Consider surgical drainage if the response to appropriate antibiotic therapy has been poor within 48-72 hours or if the CT scan shows the sinuses to be completely opacified.

Consultations

Consult other specialties as indicated. Generally, obtain consultation with a pediatrician, an internist, or a family physician, as well as with an infectious disease specialist, in any case of orbital cellulitis.

Ear, nose, and throat (ENT) consultation is appropriate for cases of orbital cellulitis arising from sinus disease. Neurosurgical consultation is indicated if brain abscesses appear.

Transfer

If necessary, the patient may be transferred for further diagnostic evaluation or for surgical intervention.

Deterrence/prevention

No foolproof method for the prevention of orbital cellulitis exists; however, proper treatment of conditions that may precipitate orbital cellulitis (eg, preseptal cellulitis, sinusitis, dental disease) is the best deterrent.

Diet

No special dietary requirements are indicated other than adequate hydration of the patient.

Follow-up

The patient should be monitored by an infectious disease specialist, as well as by an ophthalmologist, until the infectious disease specialist believes that the medications can be discontinued.

Inpatient Care

Closely monitor the patient at least daily, with vision reevaluated by standardized vision testing, preferably by the same examiner, as appropriate. Evaluate the antibiotic coverage daily and change it as needed, depending on the results of cultures and the patient's clinical course.[18] Repeat CT scans if the patient's condition worsens or does not respond to appropriate antibiotics.

Once the patient is clearly improving and has been afebrile for at least 48 hours, he or she can be changed from IV antibiotics to oral antibiotics (eg, ampicillin, cefpodoxime, cefuroxime, cefprozil) for aerobic infections or to metronidazole for anaerobic infections.

Pharmacologic Therapy

Medical care of orbital cellulitis consists of the proper use of the appropriate antibiotics. Broad-spectrum IV antibiotics should be started immediately and continued until the choice of antibiotics can be tailored for specifically identified pathogens identified on cultures. Typically, IV antibiotic therapy should be continued for 1-2 weeks and then followed by oral antibiotics for an additional 2-3 weeks. Fungal infection requires IV antifungal therapy along with surgical debridement.

Regarding pediatric care, a study by Emmett et al found that the length of IV therapy associated with successful nonsurgical management of children with subperiosteal abscess was considerably shorter than the length of time normally recommended in pediatric infectious disease literature. This result suggested that clinical judgment regarding each patient’s initial CT scan findings and evolving signs, symptoms, and laboratory profile should be taken into account when scheduling IV intervals.[19]

Indications for Surgical Drainage

Surgical drainage of an orbital abscess is indicated in any of the following instances:

Medication Summary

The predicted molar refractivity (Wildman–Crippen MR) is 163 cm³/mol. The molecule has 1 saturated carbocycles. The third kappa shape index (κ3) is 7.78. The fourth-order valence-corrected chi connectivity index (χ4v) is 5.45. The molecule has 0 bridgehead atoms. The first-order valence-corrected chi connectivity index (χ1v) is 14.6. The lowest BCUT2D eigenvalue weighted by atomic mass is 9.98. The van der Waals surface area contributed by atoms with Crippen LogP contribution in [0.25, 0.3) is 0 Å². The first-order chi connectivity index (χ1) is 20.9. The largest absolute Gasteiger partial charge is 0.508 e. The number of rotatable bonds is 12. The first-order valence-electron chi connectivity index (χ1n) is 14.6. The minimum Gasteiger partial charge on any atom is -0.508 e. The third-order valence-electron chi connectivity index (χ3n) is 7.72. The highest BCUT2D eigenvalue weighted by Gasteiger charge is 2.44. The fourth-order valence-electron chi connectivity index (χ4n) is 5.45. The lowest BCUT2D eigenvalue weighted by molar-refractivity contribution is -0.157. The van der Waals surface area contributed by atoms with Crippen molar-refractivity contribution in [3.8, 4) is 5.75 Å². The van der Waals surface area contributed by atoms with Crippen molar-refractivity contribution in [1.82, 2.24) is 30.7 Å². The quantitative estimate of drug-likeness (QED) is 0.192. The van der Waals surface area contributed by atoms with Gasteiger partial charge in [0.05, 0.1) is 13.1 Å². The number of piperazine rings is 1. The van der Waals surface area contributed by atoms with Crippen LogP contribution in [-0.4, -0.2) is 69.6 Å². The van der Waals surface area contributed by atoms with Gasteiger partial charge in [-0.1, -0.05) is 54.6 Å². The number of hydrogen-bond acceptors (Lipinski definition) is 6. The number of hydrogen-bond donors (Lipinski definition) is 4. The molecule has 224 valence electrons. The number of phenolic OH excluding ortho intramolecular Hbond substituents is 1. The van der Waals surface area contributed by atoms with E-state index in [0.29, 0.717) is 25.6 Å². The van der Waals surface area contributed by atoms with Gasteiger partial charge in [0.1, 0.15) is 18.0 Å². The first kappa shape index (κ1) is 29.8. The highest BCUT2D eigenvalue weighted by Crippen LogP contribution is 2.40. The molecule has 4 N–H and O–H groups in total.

Prompt administration of appropriate antibiotics is key to successful treatment of orbital cellulitis. Most cases of orbital cellulitis result from ethmoid sinusitis; in such cases, the initial antibiotics are chosen based on the most likely sinus pathogens, primarily Streptococcus pneumoniae and other streptococci, S aureus, H influenzae, and non-spore–forming anaerobes.

The occurrence of methicillin-resistant S aureus in orbital cellulitis is increasing, and empiric antimicrobial therapy should be directed against this organism if it is prevalent in the community. Infection due to methicillin-resistant S aureus is best treated with vancomycin, cefotaxime, and clindamycin.

Fungal orbital cellulitis also occurs and is primarily due to Mucor and Aspergillus species. Fungal infection requires antifungals, such as amphotericin.

Corticosteroids may be helpful, but they should not be started until after any surgery is performed and until the patient has been on appropriate antibiotics for 2-3 days.

If glaucoma develops secondary to orbital cellulitis, ocular antihypertensives should be administered promptly. In cases of posttraumatic orbital cellulitis, tetanus prophylaxis should be given according to standard protocol.

Vancomycin

Clinical Context:  Vancomycin is a tricyclic glycopeptide antibiotic for IV administration. It is indicated for the treatment of susceptible strains of methicillin-resistant (beta-lactam resistant) staphylococci in penicillin-allergic patients.

Clindamycin (Cleocin)

Clinical Context:  Clindamycin inhibits bacterial protein synthesis at the bacterial ribosomal lever, binding with preference to the 50S ribosomal subunit and affecting the peptide chain initiation process.

Cefotaxime (Claforan)

Clinical Context:  Cefotaxime is a semisynthetic, broad-spectrum antibiotic for parenteral use. It is effective against gram-positive aerobes, such as S aureus, including penicillinase- and non-penicillinase-producing strains (but it does not cover methicillin-resistant strains) and S pyogenes; gram-negative aerobes (eg, H influenzae); and anaerobes (eg, Bacteroides species).

Nafcillin

Clinical Context:  Nafcillin is a semisynthetic penicillin that is effective against a wide gram-positive spectrum, including Staphylococcus, pneumococci, and group A beta-hemolytic streptococci.

Ceftazidime (Fortaz, Tazicef)

Clinical Context:  Ceftazidime is a semisynthetic, broad-spectrum, beta-lactam antibiotic for parenteral injection. It has a broad spectrum of effectiveness against gram-negative aerobes, such as H influenzae; gram-positive aerobes, such as S aureus (including penicillinase and non-penicillinase-producing strains) and S pyogenes; and anaerobes, including Bacteroides species.

Chloramphenicol

Clinical Context:  Chloramphenicol exerts a bacteriostatic effect on a wide range of gram-negative and gram-positive bacteria and is particularly effective against H influenzae.

Ticarcillin and clavulanate potassium (Timentin)

Clinical Context:  Ticarcillin is a semisynthetic, injectable penicillin that is bactericidal against gram-positive and gram-negative organisms, including H influenzae, S aureus (non-penicillinase producing), beta-hemolytic streptococci (group A), S pneumoniae, and anaerobic organisms, such as Bacteroides and Clostridium species. Clavulanate potassium is a beta-lactamase inhibitor that protects against resistance by beta-lactamase producing enzymes.